This is a particularly interesting verse, since there is no god that fits this description – another reason to think it is a forced rhyme. (Seth, god of the dead, has the body of man and the head of a hyena). And yet we have the hyena, and begin to think, “oh hell, he’s put that in to rhyme with Angelina.” And I say “Oh hell” because Dylan doesn’t normally fall into this trap – that’s one of the many things that makes him great.
But the good lines continue
Do I need your permission to turn the other cheek?
That’s interesting since it seems to suggest that someone is trying to take control of Jesus’ command – giving permission to do as Jesus says. Is this an attack on the priesthood?
If you can read my mind, why must I speak?
No, I have heard nothing about the man that you seek
Oh the mystery – we’ll forgive the Seth cock-up and go with this… But then,…
In the valley of the giants where the stars and stripes explode
What are we to do with this? The valley of the giants is one of the borders of Judah, so that’s important. And it is a novel by Peter B Kyne in which we have the story of evil big business trying to push the honest local guy around. So yes, Kyne did indeed bring the valley of the giants into the USA. But, so what, for either meaning. It is almost like Dylan is trying to be clever and show us that he knows these references. But Dylan? Surely not.
But surely yes…
The peaches they were sweet and the milk and honey flowed
I was only following instructions when the judge sent me down the road
With your subpoena
Now I am utterly lost. We are in the Promised Land, and then… well, then? And yes we then have these terrific lines as if from any one of a hundred Dylan lost-love songs
When you cease to exist, then who will you blame
I’ve tried my best to love you but I cannot play this game
Your best friend and my worst enemy is one and the same
There is a whole of explanations for this, but in this case I don’t think the average listener who came to this without noticing the forced rhymes would worry. It is simple, it is effective, it just feels right even if the meaning is obscure.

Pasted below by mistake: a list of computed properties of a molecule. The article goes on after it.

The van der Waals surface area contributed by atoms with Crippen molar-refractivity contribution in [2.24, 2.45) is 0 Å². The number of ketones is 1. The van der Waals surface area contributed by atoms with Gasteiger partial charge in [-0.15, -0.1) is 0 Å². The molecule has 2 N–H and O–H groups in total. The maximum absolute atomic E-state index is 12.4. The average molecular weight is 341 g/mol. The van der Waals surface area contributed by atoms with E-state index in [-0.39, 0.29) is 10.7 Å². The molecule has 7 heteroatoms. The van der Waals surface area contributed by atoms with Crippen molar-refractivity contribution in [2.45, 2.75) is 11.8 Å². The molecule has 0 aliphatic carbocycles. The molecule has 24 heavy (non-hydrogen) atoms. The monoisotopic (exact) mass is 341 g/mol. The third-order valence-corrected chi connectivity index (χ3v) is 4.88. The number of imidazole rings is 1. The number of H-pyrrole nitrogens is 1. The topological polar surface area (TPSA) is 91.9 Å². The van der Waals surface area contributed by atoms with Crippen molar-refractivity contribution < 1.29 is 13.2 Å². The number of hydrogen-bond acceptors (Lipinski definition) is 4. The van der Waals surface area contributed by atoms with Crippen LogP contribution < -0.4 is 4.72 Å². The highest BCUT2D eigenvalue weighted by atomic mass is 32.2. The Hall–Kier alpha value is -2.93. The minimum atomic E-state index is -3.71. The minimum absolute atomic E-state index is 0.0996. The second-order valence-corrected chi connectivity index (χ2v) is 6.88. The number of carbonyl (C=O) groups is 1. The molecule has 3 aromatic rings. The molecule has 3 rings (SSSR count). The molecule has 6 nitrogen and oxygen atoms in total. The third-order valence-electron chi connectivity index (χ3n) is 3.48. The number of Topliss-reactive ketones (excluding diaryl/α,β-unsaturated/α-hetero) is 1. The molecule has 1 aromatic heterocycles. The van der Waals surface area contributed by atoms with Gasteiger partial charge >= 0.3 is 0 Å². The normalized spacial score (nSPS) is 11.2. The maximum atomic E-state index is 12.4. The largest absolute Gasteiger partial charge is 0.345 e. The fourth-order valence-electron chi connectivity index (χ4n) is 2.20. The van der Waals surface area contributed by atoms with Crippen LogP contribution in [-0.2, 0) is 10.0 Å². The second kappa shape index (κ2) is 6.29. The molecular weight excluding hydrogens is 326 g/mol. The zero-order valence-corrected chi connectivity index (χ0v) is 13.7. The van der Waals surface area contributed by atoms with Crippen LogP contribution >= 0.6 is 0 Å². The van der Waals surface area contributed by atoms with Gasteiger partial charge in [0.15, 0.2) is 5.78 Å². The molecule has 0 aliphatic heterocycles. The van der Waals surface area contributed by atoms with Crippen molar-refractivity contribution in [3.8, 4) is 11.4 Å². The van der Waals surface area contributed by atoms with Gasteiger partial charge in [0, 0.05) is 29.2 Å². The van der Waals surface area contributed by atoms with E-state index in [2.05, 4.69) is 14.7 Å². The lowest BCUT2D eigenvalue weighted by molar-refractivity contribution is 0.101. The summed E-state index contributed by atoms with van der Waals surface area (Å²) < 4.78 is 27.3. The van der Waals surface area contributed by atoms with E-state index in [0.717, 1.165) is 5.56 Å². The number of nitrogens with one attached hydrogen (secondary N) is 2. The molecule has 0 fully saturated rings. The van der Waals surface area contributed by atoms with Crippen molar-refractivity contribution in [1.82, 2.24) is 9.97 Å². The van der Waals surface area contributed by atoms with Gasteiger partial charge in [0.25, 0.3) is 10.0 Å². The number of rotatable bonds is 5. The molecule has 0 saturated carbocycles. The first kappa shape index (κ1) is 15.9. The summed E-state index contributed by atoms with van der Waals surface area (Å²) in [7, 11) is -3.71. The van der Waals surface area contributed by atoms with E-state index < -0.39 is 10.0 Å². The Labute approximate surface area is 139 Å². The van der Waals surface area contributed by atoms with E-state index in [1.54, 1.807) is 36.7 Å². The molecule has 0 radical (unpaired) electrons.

But then I get lost – for there is no sense in the Argentina reference that follows. Surely Dylan isn’t talking about the allegation that Nazis headed off the Argentina after the second world war. That is just so disconnected with everything else, and it doesn’t really tells us much about the “tall men” either.
She was stolen from her mother when she was three days old
Now her vengeance has been satisfied and her possessions have been sold
He’s surrounded by God’s angels and she’s wearing a blindfold
But so are you, Angelina
Blind justice? I don’t know – I’m guessing – and I don’t want to be. Not because I want to know what it is about, but because I don’t want to know – I just want to flow in the imagery. Yet those wretched rhymes force me back away from the mixing words and dissolving worlds.
I see pieces of men marching; trying to take heaven by force
I can see the unknown rider, I can see the pale white horse
In God’s truth tell me what you want and you’ll have it of course
Just step into the arena
This is all about the Book of Revelation and the Second Coming – I think. I like the idea that after all that has gone before you can step up to the podium and declare yourself for Christ, and have it all. However, I’m not a Christian so I am always open to correction, but I don’t think it is supposed to work like this.
Beat a path of retreat up them spiral staircases
Pass the tree of smoke, pass the angel with four faces
Begging God for mercy and weeping in unholy places
Angelina Oh, Angelina. Oh, Angelina
There is one commentary that I have to say I rather like. I didn’t actually understand much of it but it ends with “the deceivers are also the deceived”. With lyrics as convoluted as this, they probably are.
In the end I come back to a point that I made much earlier (or so it seems, for this is a long and meandering review, I do admit), the one where the Doubts start. Take this as a song about a Christian having Doubts and slowly it makes sense. It makes sense because it is so confused – and quite often that is what having doubts is about. He could almost say, “Oh my God I’m so bloody confused.”
Think there’s something missing or wrong with this review?